Dr Stephen Best welcomed the pre-dominantly shore-based crowd of optometrists to Auckland Eye’s second Insight seminar, held at the company’s new North Shore premises in Takapuna on 16 May, while Drs Dean Corbett and Archie McGeorge were the evening’s presenters.
ERM and floater problems
Dr McGeorge kicked-off the seminar with a talk on epiretinal membranes (ERMs or macular pucker) and associated issues like flashes and floaters. Most flashes and floaters aren’t a problem, he said, however, they could be symptoms of something more serious, like a torn retina. Optometrists need to be able to distinguish between harmless ones and those indicating an underlying condition. Patients experiencing flashes and floaters in combination with a new horse-shoe retinal tear or vitreous haemorrhage need to been seen urgently. Non-symptomatic cases, with occurrences of atrophic retinal holes (often associated with lattice degeneration) should be referred, but are less urgent.
Similarly, ERMs often don’t require treatment, only causing problems when they’re either too thick or too contracted. When mild, with little or no effect on the patient’s vision, Dr McGeorge recommended checking the patient every three to four months. In more severe cases, ERM surgery may be necessary to remove the membrane to tackle vision loss. Optometrists shouldn’t wait too long to treat ERM, however, as vision lost can’t be fully restored, he said. Post-ERM surgery, vision is often blurred and it can take two to three weeks to regain pre-op vision as the tissue recovers. Vision can sometimes continue to improve over months, up to a year after surgery.
Laser and lens options
Dr Dean Corbett’s sometimes amusing presentation encouraged optometrists to keep their cool and their humour in clinical situations. He showed two videos - one of a guy who could almost pop his eyeballs and an intriguing game of football where all the players were kitted out with a pair of binoculars as their only form of vision.
As for lens options in lens replacement surgery (a better term than cataract surgery), he discussed a number of new technologies, including the Tecnis Symfony extended depth-of-focus intraocular lens (IOL); IC-8 small aperture IOL, a new class of optics useful for highly-aberrated corneas; and the Harmoni two-part modular IOL from Clarivista Medical, a first-of-its-kind lens still undergoing feasibility trials. Having seen too many cases where patients opted for multifocal lenses and ended up with night vision trouble and halo effects, he also said he was now an advocate for monofocal or EDOF (such as Symfony) lenses.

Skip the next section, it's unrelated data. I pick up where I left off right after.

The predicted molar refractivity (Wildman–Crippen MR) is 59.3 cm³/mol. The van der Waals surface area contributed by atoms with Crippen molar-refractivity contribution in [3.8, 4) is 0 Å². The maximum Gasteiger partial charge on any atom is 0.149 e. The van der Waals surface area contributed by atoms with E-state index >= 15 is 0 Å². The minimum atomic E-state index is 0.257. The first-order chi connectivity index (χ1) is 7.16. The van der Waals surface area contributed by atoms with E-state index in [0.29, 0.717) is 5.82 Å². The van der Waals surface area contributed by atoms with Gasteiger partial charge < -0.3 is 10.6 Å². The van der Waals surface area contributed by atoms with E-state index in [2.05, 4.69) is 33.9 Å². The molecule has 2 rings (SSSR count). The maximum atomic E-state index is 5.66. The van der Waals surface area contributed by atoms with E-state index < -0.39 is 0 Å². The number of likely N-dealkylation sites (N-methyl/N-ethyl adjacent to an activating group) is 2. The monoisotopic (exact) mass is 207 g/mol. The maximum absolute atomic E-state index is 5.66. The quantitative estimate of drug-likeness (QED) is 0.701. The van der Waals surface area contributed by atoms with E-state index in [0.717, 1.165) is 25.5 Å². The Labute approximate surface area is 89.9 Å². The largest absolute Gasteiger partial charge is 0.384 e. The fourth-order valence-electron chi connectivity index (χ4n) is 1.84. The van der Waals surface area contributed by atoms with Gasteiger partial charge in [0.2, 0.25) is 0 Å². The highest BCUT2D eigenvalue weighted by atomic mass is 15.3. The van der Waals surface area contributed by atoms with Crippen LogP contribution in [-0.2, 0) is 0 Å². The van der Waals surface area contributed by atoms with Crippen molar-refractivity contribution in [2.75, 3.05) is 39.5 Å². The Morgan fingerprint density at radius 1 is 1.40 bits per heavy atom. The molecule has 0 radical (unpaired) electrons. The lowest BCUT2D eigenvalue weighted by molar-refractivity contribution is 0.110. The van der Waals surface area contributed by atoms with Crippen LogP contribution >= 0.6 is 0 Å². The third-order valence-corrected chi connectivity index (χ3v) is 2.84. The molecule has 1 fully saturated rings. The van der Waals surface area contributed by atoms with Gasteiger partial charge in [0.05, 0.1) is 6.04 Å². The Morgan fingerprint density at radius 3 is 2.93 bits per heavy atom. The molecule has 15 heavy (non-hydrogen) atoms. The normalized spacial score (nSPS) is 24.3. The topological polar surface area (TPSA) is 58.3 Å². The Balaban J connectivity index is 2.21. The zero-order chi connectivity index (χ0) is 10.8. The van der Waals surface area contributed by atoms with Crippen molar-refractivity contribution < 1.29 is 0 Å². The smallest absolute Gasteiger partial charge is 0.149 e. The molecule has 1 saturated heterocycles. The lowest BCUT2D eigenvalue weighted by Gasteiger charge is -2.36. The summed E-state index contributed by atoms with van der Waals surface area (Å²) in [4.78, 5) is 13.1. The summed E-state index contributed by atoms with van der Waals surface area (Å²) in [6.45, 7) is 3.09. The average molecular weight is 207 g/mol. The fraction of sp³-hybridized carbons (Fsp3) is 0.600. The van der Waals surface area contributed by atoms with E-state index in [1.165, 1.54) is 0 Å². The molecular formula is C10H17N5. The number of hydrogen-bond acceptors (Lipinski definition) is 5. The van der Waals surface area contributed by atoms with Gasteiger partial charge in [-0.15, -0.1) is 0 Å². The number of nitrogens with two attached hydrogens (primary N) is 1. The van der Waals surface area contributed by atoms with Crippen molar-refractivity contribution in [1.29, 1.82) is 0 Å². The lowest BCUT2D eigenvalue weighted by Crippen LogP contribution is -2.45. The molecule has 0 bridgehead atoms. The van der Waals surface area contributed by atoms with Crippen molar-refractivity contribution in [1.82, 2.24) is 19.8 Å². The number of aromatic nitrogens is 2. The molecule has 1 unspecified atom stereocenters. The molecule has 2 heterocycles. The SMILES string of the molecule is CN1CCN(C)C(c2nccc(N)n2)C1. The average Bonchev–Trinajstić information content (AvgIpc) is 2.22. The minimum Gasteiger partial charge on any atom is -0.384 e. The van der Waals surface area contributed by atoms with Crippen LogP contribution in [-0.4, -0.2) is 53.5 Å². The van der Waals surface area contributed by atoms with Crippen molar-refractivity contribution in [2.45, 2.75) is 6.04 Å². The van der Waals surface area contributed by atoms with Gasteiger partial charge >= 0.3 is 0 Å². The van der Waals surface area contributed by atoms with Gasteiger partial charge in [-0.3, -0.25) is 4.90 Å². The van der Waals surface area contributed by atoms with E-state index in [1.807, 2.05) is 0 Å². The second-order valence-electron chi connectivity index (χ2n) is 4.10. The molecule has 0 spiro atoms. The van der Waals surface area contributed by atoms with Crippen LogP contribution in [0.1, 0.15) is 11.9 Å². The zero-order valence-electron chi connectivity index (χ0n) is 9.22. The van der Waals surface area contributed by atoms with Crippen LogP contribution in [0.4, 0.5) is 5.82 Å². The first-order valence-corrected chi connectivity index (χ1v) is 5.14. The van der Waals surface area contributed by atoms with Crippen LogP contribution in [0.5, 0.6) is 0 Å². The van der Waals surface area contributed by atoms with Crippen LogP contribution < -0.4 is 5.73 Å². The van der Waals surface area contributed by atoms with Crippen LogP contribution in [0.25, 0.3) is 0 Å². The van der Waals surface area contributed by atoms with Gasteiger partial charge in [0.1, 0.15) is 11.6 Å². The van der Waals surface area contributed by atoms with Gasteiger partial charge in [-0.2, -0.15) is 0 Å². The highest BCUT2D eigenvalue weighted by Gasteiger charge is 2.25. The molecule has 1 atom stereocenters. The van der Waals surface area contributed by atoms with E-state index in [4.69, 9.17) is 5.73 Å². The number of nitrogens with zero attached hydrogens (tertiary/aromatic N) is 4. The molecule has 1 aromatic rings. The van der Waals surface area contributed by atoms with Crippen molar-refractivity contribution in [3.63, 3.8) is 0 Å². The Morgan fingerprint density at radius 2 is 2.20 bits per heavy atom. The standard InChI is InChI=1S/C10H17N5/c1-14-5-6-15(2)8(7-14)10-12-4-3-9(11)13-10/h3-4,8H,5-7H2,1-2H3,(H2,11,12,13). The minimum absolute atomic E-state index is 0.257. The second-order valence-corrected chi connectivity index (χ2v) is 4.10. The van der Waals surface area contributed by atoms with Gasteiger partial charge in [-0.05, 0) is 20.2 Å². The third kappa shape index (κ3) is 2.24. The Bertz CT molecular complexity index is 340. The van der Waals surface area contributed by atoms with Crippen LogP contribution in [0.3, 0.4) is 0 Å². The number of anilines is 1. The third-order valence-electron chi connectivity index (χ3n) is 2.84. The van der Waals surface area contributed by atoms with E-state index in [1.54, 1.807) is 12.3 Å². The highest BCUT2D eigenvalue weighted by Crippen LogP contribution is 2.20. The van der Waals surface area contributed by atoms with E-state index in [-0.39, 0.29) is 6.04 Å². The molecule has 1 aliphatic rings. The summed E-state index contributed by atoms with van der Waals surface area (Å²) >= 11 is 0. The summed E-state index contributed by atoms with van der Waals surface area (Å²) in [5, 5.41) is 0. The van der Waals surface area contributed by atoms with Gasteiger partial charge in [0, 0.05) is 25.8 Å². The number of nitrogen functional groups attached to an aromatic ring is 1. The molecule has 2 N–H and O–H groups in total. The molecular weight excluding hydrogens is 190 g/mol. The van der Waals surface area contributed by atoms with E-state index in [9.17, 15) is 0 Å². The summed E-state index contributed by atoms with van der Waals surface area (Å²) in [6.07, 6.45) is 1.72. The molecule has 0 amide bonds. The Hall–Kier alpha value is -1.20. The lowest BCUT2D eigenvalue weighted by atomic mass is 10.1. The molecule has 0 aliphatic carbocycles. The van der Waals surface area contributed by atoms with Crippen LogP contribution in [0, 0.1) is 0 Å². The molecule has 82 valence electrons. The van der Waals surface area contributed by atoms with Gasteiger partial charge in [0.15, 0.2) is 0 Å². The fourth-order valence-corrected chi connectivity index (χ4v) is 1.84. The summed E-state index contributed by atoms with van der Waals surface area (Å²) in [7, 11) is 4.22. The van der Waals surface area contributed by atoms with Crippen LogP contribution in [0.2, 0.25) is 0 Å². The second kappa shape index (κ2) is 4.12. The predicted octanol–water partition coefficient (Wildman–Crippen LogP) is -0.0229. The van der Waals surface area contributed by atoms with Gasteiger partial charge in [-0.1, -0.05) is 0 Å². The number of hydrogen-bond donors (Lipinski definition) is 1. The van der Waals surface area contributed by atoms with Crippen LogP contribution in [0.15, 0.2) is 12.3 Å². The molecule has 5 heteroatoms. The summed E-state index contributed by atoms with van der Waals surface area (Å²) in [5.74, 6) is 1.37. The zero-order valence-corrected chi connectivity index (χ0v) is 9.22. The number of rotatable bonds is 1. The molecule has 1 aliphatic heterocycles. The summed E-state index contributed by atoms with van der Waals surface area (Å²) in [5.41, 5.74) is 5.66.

SMILE (small incision lenticule extraction) is Auckland Eye’s preferred laser procedure for vision correction surgery, with nearly 100% of patients opting for it and less than 1% needing a second procedure. The real beauty of the procedure, said Dr Corbett, is it keeps the cornea near intact.
Dr Corbett also touched on a trial Auckland Eye is currently running on MIGS (minimally invasive glaucoma surgery) with a zero-complication rate to date.
CPAC to monovision
Some time was also devoted to the new Clinical Priority Assessment Criteria (CPAC) tools and their advantages for optometrists (see story in NZ Optics’ June issue). Dr Corbett is chair of the CPAC Steering Group. Claire McDonald from McDonald Adams Optometrists, said she finds the tools quite useful for assessing a patient’s condition and helping them form a more realistic expectation of what can be done.
Closing the seminar, Dr Corbett invited Grant Dabb from Orewa Optics to talk about his experience of monovision laser surgery. Dabb said it’s the best vision he has ever had. But both pointed out the importance of conducting a proper trial with contact lenses before going ahead with monovision surgery. The optometrist has a crucial role to play in this, said Dr Corbett.
Dr Stephen Best ended the evening with a raffle rewarding two lucky guests with a bottle of wine and an annual subscription of NZ Optics!
Auckland Eye’s next educational event will be at Orakei Bay, 231 Orakei Rd, Remuera on 17 October from 5.30-9:00pm
Written by - New Zealand Optics